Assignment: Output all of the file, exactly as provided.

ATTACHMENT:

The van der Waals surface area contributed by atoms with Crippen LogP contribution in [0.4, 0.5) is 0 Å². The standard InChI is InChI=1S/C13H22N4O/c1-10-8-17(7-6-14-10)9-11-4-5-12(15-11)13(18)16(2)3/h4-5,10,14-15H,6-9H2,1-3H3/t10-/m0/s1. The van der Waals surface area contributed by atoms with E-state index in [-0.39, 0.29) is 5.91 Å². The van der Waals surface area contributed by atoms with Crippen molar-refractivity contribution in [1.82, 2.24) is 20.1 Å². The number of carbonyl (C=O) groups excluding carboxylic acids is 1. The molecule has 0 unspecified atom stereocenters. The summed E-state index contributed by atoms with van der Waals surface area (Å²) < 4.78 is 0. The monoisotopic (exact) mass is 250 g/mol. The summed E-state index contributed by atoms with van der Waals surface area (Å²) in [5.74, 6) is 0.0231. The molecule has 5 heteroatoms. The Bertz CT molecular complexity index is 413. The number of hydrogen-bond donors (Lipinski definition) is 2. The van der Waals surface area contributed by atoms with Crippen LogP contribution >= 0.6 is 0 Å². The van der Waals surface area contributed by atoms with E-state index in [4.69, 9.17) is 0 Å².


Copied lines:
The van der Waals surface area contributed by atoms with Crippen LogP contribution in [0.4, 0.5) is 0 Å². The standard InChI is InChI=1S/C13H22N4O/c1-10-8-17(7-6-14-10)9-11-4-5-12(15-11)13(18)16(2)3/h4-5,10,14-15H,6-9H2,1-3H3/t10-/m0/s1. The van der Waals surface area contributed by atoms with E-state index in [-0.39, 0.29) is 5.91 Å². The van der Waals surface area contributed by atoms with Crippen molar-refractivity contribution in [1.82, 2.24) is 20.1 Å². The number of carbonyl (C=O) groups excluding carboxylic acids is 1. The molecule has 0 unspecified atom stereocenters. The summed E-state index contributed by atoms with van der Waals surface area (Å²) < 4.78 is 0. The monoisotopic (exact) mass is 250 g/mol. The summed E-state index contributed by atoms with van der Waals surface area (Å²) in [5.74, 6) is 0.0231. The molecule has 5 heteroatoms. The Bertz CT molecular complexity index is 413. The number of hydrogen-bond donors (Lipinski definition) is 2. The van der Waals surface area contributed by atoms with Crippen LogP contribution >= 0.6 is 0 Å². The van der Waals surface area contributed by atoms with E-state index in [4.69, 9.17) is 0 Å².